Eggesford Airfield


Auster Collection

Aircraft Collection

Flight Information

Diary Dates

Aircraft Restoration

Bulldog Restoration

History of
Auster Designer

Airfield News

Cottage Accommodation





website translator plugin  

Trenchard Farm
EX18 7QY

01363 83746




Dickie Bird Memorial Flight

Aiglet Trainer & Austers 6 & 9

Aiglet, Austers Mk 6 & 9 Dickie Bird Memorial Flight

Aiglet, Austers Mk 6 & 9

Ronald Edward "Dickie" Bird C.Eng. F.R.Ac.S

1922 - 2010

Dickie Bird

Auster & Islander Aircraft Designer

In the history of his working life is written the history of post-war British aviation. From an apprenticeship at Percival aircraft he went to Herts and Essex aviation at Broxbourne as Head Draughtsman. Here he repaired Free French aircraft (twin-engined Caudrons for the aviation nuts amongst us) which had escaped to Britain after the fall of France, using critical spare parts smuggled on hay wagons to the coast and then brought clandestinely to Britain by boat. After the war his French friends took him to France in gratitude where he was feted and ate a good meal for the first time in many years.

Then in 1943 came the start of the period for which he will be best remembered by aviation enthusiasts. He joined Taylorcraft, which later became Auster, and stayed there until 1959, eventually becoming Chief Designer and Technical Director. During that period he carried design responsibility for all the Marks of Auster and this period of his life is written in the array of aircraft in the hangar today at Eggesford. Prime among these is the Auster Mark 9, a distinctive, clever design, in which it is clear throughout that great care has been given to all aspects of the aircraft, from both the pilots' and mechanics' views. That it was ultimately frustrated by the 1950s Ministry of Supply which demanded that he use an unsuitable, underpowered engine and did not achieve the overseas sales success it deserved was not his fault. Nevertheless, it went on to be a highly successful military observation aircraft, seeing active service in Malaya, Kenya, and Aden, loved by its crews and replaced in the end only by the advent of the helicopter.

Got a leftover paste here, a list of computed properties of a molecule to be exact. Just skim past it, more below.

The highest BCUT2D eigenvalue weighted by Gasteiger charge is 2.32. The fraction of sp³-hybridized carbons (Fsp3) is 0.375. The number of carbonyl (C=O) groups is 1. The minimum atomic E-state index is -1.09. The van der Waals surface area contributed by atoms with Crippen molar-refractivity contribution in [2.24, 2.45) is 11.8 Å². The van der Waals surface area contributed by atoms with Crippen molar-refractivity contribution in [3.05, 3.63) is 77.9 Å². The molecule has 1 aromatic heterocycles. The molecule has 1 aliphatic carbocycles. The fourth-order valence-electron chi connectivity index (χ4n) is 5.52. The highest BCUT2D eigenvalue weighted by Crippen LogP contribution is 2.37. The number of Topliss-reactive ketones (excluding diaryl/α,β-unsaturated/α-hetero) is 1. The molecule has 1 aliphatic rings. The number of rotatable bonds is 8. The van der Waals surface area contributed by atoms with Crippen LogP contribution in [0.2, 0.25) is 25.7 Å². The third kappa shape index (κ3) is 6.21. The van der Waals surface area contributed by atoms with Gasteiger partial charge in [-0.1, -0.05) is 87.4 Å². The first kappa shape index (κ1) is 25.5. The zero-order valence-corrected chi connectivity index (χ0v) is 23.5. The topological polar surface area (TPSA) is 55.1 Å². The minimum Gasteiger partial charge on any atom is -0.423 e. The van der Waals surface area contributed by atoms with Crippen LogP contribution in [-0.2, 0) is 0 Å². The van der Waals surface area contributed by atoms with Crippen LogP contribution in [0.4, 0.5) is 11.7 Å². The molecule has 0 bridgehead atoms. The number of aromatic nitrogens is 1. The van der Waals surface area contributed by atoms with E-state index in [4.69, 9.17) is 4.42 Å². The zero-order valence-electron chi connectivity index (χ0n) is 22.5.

Examples of all these Austers are still flying today and will fly for many years more, cherished by their owners, symbolic of the best of British wartime and post-war engineering and carrying his legacy every day into the skies all over the world. It is hard to express how warmly and with how much affection Dickie is held in the hearts of all Auster enthusiasts around the world.

Another distinctive design of his from this period was the Auster Agricola, an agricultural aircraft designed for the New Zealand and Australian market. It was not a commercial success, but for reasons of protectionism rather than any deficiency in the aircraft itself, which was superbly suited to its role.

From 1959-65 he was Chief Designer at Beagle Aircraft and responsible for the Beagle 206 light twin, before moving to Britten Norman as Chief Designer, where he was responsible for designing the Islander, a utility light twin aircraft with thousands of examples flying and which is still in production and a best-seller, forty years later. The Islander will probably be his most lasting aeronautical legacy.

After leaving Britten Norman he held a variety of senior positions in the aviation industry, both here and abroad, before finally retiring at the age of 70.

David Berger, May 2010























Web Designer - Jackie Skinner